10 ways connected technology has changed the homes we live in
August 13, 2019 @ 17:06 UTC
The advent of high-speed broadband in the home means that dial-up connections are, for most people, now a nostalgic memory. Today, people with broadband in their home can stream movies and music, browse the internet, make video calls and download large files quickly. Having a reliable, fast broadband connection also acts as a gateway to other modern devices that have been designed to, in theory, make our lives easier or more entertaining.
In many households, smart TVs have sounded the death knell for DVD and video players. TVs that connect to a fast internet can, among other things, stream movies, television programs and music as well as browse the web. In the U.K., regulator Ofcom says that smart TVs were in 42% of households in 2017, compared to just 5% in 2012.
Compared to today, console and PC users during the 90s and early 2000s were relatively restricted when it came to online gaming. The introduction of fast internet connections and development of consoles such as Microsoft’s Xbox and Sony’s PlayStation means that gamers can now face off against players from across the globe with ease.
U.K. energy regulator Ofgem describes smart meters as devices that can “give consumers near real time information on energy use.” The idea is that, by seeing how much energy they are using, consumers will be able to “better manage their energy use, save money and reduce emissions.”
Whether it’s on a cell phone, tablet, laptop or the aforementioned smart TV, streaming has revolutionized the way we consume media. For a fee, services such as Netflix, Hulu and Prime Video offer instant access to television programs and movies. Platforms such as Spotify and Tidal do the same for music.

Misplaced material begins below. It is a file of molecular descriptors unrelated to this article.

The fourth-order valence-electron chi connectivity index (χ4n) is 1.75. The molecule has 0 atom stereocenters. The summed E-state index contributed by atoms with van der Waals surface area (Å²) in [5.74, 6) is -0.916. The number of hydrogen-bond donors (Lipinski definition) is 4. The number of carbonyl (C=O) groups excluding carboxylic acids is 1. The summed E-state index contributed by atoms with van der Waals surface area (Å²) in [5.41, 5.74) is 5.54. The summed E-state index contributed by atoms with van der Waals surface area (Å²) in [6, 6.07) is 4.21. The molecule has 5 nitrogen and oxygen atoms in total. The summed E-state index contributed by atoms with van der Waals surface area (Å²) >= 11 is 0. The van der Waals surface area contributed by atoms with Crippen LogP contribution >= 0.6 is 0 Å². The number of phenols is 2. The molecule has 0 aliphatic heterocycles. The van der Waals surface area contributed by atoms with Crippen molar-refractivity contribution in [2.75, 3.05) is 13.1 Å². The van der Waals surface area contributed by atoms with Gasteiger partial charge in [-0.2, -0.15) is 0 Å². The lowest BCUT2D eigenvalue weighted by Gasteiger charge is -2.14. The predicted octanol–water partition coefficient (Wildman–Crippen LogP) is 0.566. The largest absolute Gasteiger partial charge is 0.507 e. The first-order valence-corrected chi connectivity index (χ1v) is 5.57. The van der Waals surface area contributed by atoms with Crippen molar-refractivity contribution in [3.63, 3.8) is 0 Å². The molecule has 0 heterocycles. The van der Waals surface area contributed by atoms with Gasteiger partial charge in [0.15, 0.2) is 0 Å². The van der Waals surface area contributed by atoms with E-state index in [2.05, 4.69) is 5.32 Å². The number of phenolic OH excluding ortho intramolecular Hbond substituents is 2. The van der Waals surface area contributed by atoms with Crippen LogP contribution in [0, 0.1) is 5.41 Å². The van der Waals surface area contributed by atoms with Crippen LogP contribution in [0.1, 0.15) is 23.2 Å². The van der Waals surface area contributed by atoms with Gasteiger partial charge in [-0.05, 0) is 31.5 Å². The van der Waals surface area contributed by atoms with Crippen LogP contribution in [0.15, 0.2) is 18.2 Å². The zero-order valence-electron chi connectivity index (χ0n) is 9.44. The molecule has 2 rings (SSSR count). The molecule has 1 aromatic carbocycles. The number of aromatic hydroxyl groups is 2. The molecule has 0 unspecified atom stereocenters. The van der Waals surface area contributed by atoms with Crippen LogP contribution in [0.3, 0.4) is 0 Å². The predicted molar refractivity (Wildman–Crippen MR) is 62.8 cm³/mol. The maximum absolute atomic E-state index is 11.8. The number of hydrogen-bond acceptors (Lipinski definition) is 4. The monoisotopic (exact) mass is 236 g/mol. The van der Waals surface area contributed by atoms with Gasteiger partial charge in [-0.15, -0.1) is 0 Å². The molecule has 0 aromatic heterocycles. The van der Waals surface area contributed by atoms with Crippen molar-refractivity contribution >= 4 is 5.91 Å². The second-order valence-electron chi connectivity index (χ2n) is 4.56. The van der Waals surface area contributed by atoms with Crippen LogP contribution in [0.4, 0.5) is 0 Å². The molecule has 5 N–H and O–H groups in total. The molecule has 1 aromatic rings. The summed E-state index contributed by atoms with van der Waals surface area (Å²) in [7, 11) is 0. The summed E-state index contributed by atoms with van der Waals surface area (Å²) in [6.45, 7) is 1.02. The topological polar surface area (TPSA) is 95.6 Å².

Whether it’s Amazon’s Alexa, Apple’s Siri or Google’s Home, virtual assistants are becoming a common sight in many homes. These pieces of kit react to voice commands to undertake a range of tasks, from playing music and providing weather forecasts to recipe advice.
The ovens we use to cook our food may look more or less the same as they did decades ago, but the kit inside them is changing. Today’s smart ovens can be controlled using verbal commands, turned on and off remotely and send users notifications when food has been cooked.
A variety of major companies, including Dyson, Hoover and Miele, offer robot vacuums. These devices take the elbow grease out of cleaning, moving around homes and sucking up dirt and dust autonomously.
For some, locks that don’t require keys to open them are becoming a convenient way of securing property. These locks can be controlled using an app or by entering a passcode and are beginning to open up a number of secondary applications.
On the topic of securing one’s home, smart doorbells offer safety conscious households an extra layer of security. There are a range of products on the market, but most work in pretty much the same way. When the bell is rung or one of its motion sensors activated, the homeowner receives a notification – usually sent to their cell phone – that someone is trying to get access to their property. Using their mobile device, they can see who that person is and if necessary, speak to them.